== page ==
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  32. E. Levesque, D. Leclerc, J. Puymirat & B. M. Knoppers (2010). Developing Registries of Volunteers: Key Principles to Manage Issues Regarding Personal Information Protection. Journal of Medical Ethics 36 (11):712-714.score: 5.0
    Much biomedical research cannot be performed without recruiting human subjects. Increasingly, volunteer registries are being developed to assist researchers with this challenging task. Yet, volunteer registries raise confidentiality issues. Having recently developed a registry of volunteers, the authors searched for normative guidance on how to implement the principle of confidentiality. The authors found that the protection of confidentiality in registries are based on the 10 key elements which are elaborated in detail in the Canadian Standards Association Model Code. This paper (...)
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  33. A. Delorme, G. Richard & M. Fabre-Thorpe (2009). Key Visual Features for Rapid Categorization of Animals in Natural Scenes. Frontiers in Psychology 1:21-21.score: 5.0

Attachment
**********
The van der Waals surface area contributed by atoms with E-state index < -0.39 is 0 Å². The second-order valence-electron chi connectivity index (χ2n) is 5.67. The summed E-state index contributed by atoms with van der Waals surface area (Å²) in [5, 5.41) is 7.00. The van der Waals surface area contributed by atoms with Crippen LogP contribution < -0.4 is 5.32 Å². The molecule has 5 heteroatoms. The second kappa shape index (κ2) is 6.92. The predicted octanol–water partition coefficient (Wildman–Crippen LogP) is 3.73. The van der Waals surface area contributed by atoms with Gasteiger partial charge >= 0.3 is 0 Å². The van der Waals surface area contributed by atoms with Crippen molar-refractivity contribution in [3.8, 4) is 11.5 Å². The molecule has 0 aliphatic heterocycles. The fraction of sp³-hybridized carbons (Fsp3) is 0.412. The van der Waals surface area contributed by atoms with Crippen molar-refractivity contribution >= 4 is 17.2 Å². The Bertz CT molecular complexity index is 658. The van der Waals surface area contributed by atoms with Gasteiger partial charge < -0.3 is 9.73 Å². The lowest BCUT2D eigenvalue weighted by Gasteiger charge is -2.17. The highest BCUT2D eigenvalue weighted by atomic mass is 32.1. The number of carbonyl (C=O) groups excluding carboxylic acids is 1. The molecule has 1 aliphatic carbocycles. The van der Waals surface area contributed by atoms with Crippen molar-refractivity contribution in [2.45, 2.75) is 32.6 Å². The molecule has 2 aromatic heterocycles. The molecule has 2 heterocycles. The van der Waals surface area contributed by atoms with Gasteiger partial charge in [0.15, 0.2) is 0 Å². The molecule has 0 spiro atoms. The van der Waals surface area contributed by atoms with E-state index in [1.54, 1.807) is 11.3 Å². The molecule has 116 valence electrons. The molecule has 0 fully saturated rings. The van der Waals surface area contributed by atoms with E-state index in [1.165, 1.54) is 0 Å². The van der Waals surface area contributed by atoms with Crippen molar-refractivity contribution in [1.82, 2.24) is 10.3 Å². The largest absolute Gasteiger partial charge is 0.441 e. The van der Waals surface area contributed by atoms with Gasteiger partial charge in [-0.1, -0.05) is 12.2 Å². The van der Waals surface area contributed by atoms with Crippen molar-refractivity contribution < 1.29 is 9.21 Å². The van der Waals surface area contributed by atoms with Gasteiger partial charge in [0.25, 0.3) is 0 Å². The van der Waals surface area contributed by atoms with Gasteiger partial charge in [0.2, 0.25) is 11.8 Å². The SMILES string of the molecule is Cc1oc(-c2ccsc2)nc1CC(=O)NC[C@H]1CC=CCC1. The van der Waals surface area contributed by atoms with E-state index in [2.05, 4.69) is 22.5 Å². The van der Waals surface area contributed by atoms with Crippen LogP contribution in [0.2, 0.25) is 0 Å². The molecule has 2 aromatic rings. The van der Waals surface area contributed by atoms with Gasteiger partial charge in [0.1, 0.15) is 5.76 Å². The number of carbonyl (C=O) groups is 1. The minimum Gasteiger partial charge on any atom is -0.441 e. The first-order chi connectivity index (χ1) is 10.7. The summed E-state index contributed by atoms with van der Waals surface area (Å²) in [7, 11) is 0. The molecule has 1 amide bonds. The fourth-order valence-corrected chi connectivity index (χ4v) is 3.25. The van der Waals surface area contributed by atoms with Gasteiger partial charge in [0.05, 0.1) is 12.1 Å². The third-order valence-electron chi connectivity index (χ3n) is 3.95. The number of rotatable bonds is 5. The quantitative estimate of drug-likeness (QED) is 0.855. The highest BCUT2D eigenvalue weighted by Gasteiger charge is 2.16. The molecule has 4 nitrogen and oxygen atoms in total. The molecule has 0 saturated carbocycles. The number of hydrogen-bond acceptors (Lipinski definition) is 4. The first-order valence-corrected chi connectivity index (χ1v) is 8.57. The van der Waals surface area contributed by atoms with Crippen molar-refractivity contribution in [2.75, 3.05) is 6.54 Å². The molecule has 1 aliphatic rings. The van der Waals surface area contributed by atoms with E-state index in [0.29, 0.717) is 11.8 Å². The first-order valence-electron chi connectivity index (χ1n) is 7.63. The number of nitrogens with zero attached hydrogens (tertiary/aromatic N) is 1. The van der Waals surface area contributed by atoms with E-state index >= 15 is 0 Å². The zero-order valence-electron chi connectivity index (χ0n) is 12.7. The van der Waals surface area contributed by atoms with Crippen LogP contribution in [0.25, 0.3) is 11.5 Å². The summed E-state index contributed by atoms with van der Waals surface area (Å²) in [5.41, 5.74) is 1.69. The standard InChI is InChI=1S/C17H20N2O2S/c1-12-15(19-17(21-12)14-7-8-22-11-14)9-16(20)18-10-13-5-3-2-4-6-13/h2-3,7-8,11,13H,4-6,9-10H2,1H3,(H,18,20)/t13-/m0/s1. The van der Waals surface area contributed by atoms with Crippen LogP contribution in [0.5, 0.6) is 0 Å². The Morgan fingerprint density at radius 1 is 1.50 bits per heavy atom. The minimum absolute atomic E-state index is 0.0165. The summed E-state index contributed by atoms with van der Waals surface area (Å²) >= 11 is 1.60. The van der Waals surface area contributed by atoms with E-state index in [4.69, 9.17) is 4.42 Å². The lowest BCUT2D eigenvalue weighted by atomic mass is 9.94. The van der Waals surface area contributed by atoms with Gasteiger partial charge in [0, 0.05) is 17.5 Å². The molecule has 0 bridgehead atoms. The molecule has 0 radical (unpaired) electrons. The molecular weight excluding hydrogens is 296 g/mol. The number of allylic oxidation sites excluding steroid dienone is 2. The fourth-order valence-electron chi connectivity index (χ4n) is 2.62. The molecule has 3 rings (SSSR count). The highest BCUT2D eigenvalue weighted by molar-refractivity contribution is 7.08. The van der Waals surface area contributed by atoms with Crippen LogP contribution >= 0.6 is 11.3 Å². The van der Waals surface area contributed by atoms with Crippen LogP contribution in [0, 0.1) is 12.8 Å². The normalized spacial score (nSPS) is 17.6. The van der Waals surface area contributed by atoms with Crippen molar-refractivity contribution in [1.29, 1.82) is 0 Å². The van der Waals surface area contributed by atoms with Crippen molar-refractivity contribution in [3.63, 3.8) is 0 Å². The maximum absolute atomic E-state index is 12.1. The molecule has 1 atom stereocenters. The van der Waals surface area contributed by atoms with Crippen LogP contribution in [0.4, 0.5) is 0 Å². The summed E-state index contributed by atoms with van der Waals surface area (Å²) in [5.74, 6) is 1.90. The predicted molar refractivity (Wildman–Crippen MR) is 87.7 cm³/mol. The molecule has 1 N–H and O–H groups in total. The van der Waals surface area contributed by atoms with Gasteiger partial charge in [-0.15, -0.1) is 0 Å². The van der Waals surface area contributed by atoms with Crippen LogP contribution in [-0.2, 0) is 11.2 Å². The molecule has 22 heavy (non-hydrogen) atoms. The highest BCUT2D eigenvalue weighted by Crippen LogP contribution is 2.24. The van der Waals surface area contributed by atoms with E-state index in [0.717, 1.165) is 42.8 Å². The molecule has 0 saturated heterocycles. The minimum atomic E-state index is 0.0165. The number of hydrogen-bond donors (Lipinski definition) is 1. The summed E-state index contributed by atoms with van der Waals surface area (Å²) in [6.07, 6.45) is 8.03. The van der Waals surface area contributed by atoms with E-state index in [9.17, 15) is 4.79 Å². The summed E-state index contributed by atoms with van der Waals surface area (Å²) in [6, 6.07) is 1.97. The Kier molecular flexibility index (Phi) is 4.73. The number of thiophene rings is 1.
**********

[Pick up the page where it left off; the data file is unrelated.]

In speeded categorization tasks, decisions could be based on diagnostic target features or they may need the activation of complete representations of the object. Depending on task requirements, the priming of feature detectors through top-down expectation might lower the threshold of selective units or speed up the rate of information accumulation. In the present paper, 40 subjects performed a rapid go/no-go animal/non-animal categorization task with 400 briefly flashed natural scenes to study how performance depends on physical scene characteristics, target configuration, (...)
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  34. David Hume, David Fate Norton & Mary J. Norton (eds.) (2007). David Hume: A Treatise of Human Nature: Volume 1: Texts. Clarendon Press.score: 5.0